Puppy pile at Peawanuck airport, waiting for the airplane to new homes. Dogs clockwise from top: Eddie's Wabuk (means polar bear), Russ's Tichnagan (cradle board for carrying an infant), Tom's Sula and Jon's Hookamush. Only Sula has lived a long life, the rest succumbing to health problems.

Photo: Will Reimers


Puppy Love

I have to admit, it was not our plan originally, to achieve the Keewaydin record for most dogs obtained on a Hudson Bay Trip.  However, my tentmate Tom Seeley's innocent desires soon turned us all into brand-new puppy owners.  It was amazing that we were able to feed them, by all giving up a small portion of our meals.  Hmmm.  Maybe we were eating too much beforehand?  Well, I suppose too much is better than too little!

Unfortunately, most of the dogs succumbed to health ailments common to stray dogs in the region - many of the natives cannot afford to feed the dogs, so they are left to fend for themselves, often getting their noses into the wrong places.  My dog made it to two years of age, before dying (amazingly) on my twenty-first birthday, while I was in France on my college study program. Sometimes I wonder whether the poor dog simply suffered from excessive boredom living with my parents!

Either way, Bill Carp, who didn't like the idea from the beginning seemed powerless to stop Tom's idea, which soon spread to four dogs instead of only one.  You know when you look a puppy in the face, well shucks!  However, Carp picked a great name for my dog, Wabuk, which means polar bear in Cree.  Someday when I get a house with a nice big yard and can readily afford the vet bills, I'll have to get Wabuk II.

         Ed Hopkins, 4/4/00


Missed the Bay

We were one of few sections not to actually see the Bay. The water was so low and the settlement of Peawanuck is now so far inland, we couldn't get anyone to take us there, and the Canadian government types were real weird there.

        Tom Seeley, 11/28/99

Summer Beaver Baseball

At Summer Beaver we were demolished in softball. They insisted on playing fast pitch and I was the only one who made contact. On the first hit, I grounded out weakly to the second baseman. On the second, I hit a Texas Leaguer (bloop single) over the same second baseman's head.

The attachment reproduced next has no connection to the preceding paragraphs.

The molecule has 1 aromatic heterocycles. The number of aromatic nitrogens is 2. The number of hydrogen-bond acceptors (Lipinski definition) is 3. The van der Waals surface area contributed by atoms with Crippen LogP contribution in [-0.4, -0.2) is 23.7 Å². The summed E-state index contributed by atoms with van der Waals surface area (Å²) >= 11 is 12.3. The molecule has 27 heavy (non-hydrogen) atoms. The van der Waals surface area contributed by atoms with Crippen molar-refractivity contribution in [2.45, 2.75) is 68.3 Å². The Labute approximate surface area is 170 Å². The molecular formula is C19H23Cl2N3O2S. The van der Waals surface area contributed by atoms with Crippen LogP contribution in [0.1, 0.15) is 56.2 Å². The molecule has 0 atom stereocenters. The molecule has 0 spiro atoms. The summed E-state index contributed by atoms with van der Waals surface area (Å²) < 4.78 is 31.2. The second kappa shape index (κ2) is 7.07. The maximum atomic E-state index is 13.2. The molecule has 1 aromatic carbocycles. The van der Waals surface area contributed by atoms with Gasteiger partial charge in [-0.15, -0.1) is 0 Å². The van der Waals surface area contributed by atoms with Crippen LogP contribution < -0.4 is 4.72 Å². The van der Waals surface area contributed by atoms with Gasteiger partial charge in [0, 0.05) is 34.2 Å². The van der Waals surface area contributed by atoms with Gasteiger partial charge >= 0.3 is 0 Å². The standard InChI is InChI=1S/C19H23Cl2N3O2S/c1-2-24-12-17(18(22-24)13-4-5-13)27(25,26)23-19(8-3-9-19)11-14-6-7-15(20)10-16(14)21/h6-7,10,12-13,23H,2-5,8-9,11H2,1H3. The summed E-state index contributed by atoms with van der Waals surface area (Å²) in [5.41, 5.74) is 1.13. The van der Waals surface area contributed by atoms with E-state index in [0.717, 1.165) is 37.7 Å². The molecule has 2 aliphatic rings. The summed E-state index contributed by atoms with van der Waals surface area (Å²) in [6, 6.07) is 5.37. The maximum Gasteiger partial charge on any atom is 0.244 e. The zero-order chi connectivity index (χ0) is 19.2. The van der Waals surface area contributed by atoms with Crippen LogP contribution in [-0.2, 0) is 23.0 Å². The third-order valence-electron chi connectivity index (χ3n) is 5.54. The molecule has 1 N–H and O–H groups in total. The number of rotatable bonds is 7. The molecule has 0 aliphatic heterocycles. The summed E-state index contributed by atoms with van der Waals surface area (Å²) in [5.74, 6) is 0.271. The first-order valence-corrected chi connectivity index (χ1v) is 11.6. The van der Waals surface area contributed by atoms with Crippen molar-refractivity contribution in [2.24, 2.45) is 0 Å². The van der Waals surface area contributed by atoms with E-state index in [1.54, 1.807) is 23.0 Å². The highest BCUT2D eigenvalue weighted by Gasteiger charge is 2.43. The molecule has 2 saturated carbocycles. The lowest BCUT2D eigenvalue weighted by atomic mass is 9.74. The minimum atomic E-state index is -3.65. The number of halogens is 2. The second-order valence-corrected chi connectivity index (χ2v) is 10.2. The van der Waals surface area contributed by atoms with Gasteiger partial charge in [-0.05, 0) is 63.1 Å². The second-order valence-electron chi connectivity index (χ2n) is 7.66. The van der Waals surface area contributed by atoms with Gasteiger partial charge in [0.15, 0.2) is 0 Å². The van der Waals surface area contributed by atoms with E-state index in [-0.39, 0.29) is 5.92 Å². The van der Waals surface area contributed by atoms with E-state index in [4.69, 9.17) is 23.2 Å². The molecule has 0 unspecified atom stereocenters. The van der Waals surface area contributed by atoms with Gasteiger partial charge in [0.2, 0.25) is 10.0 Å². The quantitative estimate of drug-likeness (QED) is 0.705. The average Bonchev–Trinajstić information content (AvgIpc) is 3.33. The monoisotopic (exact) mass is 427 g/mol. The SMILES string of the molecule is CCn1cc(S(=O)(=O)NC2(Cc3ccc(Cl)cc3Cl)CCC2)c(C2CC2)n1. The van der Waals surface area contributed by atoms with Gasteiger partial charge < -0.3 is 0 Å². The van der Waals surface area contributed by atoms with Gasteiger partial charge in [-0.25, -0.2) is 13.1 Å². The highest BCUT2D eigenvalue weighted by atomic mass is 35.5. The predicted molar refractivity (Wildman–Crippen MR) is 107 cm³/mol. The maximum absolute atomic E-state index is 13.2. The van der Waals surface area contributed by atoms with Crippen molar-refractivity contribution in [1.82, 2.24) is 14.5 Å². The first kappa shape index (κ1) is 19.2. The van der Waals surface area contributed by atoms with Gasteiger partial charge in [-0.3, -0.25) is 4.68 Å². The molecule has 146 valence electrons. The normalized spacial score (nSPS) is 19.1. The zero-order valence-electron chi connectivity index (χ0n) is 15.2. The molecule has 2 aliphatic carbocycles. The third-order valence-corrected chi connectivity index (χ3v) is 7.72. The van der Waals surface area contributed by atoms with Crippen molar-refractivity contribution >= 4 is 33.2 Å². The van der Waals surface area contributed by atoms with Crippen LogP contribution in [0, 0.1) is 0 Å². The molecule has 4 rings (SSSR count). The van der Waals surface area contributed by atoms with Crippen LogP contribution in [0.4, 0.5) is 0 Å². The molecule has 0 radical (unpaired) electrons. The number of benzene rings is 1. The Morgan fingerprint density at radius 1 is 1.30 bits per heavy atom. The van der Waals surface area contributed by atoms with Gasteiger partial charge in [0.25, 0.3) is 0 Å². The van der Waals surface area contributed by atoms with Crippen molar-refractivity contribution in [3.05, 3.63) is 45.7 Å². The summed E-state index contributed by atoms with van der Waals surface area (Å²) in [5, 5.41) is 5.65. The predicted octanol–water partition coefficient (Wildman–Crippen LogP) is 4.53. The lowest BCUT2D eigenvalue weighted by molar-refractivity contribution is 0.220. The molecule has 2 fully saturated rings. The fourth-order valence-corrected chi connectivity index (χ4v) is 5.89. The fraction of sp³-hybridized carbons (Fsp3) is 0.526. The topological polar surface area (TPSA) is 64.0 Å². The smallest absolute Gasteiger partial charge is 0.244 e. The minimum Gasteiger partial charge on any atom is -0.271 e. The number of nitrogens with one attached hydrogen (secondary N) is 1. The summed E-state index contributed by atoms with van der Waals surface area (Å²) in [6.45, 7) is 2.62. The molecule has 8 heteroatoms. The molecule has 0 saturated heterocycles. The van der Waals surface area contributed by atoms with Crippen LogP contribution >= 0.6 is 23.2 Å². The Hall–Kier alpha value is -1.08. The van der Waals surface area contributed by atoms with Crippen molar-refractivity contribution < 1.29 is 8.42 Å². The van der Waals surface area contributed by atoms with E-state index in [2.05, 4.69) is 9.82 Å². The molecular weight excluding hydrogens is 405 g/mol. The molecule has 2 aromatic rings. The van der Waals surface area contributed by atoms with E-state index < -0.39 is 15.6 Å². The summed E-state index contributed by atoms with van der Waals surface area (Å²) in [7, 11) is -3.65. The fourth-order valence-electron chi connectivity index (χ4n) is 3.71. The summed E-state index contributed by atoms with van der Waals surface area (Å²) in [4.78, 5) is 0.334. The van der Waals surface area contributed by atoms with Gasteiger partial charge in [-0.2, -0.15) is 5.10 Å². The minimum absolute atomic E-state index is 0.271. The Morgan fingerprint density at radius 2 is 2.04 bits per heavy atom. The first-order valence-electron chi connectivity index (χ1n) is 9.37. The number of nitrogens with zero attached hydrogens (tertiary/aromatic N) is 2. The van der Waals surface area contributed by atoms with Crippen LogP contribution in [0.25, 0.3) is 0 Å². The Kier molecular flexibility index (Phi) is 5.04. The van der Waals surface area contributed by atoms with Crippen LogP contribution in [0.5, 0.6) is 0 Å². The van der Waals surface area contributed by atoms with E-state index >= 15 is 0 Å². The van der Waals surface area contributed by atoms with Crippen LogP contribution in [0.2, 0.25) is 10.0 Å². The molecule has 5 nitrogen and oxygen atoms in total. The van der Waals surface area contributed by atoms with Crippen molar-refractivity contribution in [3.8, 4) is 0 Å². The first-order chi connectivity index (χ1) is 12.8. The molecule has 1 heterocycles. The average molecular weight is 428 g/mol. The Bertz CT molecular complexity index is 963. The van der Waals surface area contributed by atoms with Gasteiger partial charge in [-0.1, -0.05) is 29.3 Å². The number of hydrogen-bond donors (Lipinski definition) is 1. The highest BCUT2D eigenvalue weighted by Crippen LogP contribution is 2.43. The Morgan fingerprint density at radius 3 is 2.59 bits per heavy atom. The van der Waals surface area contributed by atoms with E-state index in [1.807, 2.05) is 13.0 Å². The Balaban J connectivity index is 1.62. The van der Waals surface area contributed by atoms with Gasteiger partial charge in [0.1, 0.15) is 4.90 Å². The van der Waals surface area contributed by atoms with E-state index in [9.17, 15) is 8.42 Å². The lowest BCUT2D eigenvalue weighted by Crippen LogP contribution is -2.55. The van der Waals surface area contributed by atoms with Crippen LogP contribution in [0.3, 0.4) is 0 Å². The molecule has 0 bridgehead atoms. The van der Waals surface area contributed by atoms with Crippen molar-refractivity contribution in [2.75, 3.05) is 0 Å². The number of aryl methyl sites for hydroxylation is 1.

Tom Seeley, 11/28/99

Section Plaque

The tan hide in the section's plaque was purchased from the Beaver family in Summer Beaver. The front of the hide depicts a native legend. The Loon and the Grebe had been competing for the heart of the same woman. The woman was falling more for the Loon than the Grebe because of  the voice the Loon had. The Grebe became jealous of the Loon and dressed as a woman to lure the Loon for a rendezvous. When the Loon got close, thinking it was his love, he let his guard down. The Grebe lunged and speared the Loon in the throat with a fiery stick that burned the Loon's vocal cords, causing the shrill tones that loons have today. This was how the Loon came to have it's black throat and it's distinctive call.   

        Will Reimers, Tom Seeley and Chris Hunt, 1/4/00

Photo: Will Reimers


Can't Put a Real Fisherman Down!

We were eating lunch on the Pipestone River one day. We selected a spot beside a slow-moving section of the river, almost black water. As the cooks readied the mac n' cheese, someone decided to pull out the fishing gear. The crowd jeered and laughed at the fisherman as no-one had faith in his success. Within two casts, he pulled in a nice walleye. An eyebrow raised. Next cast, another fish. Hmm... Without a lot of noise out came several other rods. All the while the original fisher was hauling in the walleye. The fish cleaners began to work and could not keep up. After about ten minutes, the macaroni pot was full of fish, with a pile to spare for dinner.

        Will Reimers, 12/13/99

Cheers to my bowman Jay Parker. He's the BEST in the whitewater. I don't think we ever took on even an ounce of water.

         Ed Hopkins, 4/4/00


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